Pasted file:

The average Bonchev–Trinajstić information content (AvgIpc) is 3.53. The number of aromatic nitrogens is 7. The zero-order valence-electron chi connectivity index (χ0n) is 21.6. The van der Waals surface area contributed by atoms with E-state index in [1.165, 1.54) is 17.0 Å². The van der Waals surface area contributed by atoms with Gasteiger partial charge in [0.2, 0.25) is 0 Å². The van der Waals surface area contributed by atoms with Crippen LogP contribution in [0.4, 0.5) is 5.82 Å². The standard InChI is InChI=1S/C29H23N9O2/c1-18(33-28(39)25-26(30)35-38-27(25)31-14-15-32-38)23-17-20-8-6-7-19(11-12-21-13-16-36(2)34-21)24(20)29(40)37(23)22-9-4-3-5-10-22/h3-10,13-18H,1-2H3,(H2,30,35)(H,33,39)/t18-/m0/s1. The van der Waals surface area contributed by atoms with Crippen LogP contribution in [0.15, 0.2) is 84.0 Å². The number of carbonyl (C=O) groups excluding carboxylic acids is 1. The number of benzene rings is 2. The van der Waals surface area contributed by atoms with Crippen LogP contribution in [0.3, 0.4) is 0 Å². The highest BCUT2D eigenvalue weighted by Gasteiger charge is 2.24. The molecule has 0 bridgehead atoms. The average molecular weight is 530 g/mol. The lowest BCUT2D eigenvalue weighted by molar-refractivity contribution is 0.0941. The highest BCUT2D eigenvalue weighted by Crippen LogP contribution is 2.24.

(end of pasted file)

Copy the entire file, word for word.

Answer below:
The average Bonchev–Trinajstić information content (AvgIpc) is 3.53. The number of aromatic nitrogens is 7. The zero-order valence-electron chi connectivity index (χ0n) is 21.6. The van der Waals surface area contributed by atoms with E-state index in [1.165, 1.54) is 17.0 Å². The van der Waals surface area contributed by atoms with Gasteiger partial charge in [0.2, 0.25) is 0 Å². The van der Waals surface area contributed by atoms with Crippen LogP contribution in [0.4, 0.5) is 5.82 Å². The standard InChI is InChI=1S/C29H23N9O2/c1-18(33-28(39)25-26(30)35-38-27(25)31-14-15-32-38)23-17-20-8-6-7-19(11-12-21-13-16-36(2)34-21)24(20)29(40)37(23)22-9-4-3-5-10-22/h3-10,13-18H,1-2H3,(H2,30,35)(H,33,39)/t18-/m0/s1. The van der Waals surface area contributed by atoms with Crippen LogP contribution in [0.15, 0.2) is 84.0 Å². The number of carbonyl (C=O) groups excluding carboxylic acids is 1. The number of benzene rings is 2. The van der Waals surface area contributed by atoms with Crippen LogP contribution in [0.3, 0.4) is 0 Å². The highest BCUT2D eigenvalue weighted by Gasteiger charge is 2.24. The molecule has 0 bridgehead atoms. The average molecular weight is 530 g/mol. The lowest BCUT2D eigenvalue weighted by molar-refractivity contribution is 0.0941. The highest BCUT2D eigenvalue weighted by Crippen LogP contribution is 2.24.